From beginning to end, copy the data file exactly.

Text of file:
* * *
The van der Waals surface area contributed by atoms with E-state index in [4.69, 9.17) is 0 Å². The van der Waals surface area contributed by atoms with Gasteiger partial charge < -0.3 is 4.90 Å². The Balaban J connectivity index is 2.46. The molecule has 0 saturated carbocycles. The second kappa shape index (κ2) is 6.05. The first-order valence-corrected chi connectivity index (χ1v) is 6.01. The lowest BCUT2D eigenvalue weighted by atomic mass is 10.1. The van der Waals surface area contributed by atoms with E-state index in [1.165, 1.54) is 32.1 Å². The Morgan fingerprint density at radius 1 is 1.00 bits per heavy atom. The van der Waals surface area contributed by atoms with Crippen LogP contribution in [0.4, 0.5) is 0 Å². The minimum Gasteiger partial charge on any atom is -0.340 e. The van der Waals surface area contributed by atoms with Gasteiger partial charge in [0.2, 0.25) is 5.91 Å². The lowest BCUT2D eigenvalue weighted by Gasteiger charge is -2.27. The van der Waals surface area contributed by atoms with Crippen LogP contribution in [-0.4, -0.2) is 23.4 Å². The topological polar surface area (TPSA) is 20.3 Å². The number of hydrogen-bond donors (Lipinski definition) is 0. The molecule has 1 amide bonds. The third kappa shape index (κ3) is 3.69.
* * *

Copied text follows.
The van der Waals surface area contributed by atoms with E-state index in [4.69, 9.17) is 0 Å². The van der Waals surface area contributed by atoms with Gasteiger partial charge < -0.3 is 4.90 Å². The Balaban J connectivity index is 2.46. The molecule has 0 saturated carbocycles. The second kappa shape index (κ2) is 6.05. The first-order valence-corrected chi connectivity index (χ1v) is 6.01. The lowest BCUT2D eigenvalue weighted by atomic mass is 10.1. The van der Waals surface area contributed by atoms with E-state index in [1.165, 1.54) is 32.1 Å². The Morgan fingerprint density at radius 1 is 1.00 bits per heavy atom. The van der Waals surface area contributed by atoms with Crippen LogP contribution in [0.4, 0.5) is 0 Å². The minimum Gasteiger partial charge on any atom is -0.340 e. The van der Waals surface area contributed by atoms with Gasteiger partial charge in [0.2, 0.25) is 5.91 Å². The lowest BCUT2D eigenvalue weighted by Gasteiger charge is -2.27. The van der Waals surface area contributed by atoms with Crippen LogP contribution in [-0.4, -0.2) is 23.4 Å². The topological polar surface area (TPSA) is 20.3 Å². The number of hydrogen-bond donors (Lipinski definition) is 0. The molecule has 1 amide bonds. The third kappa shape index (κ3) is 3.69.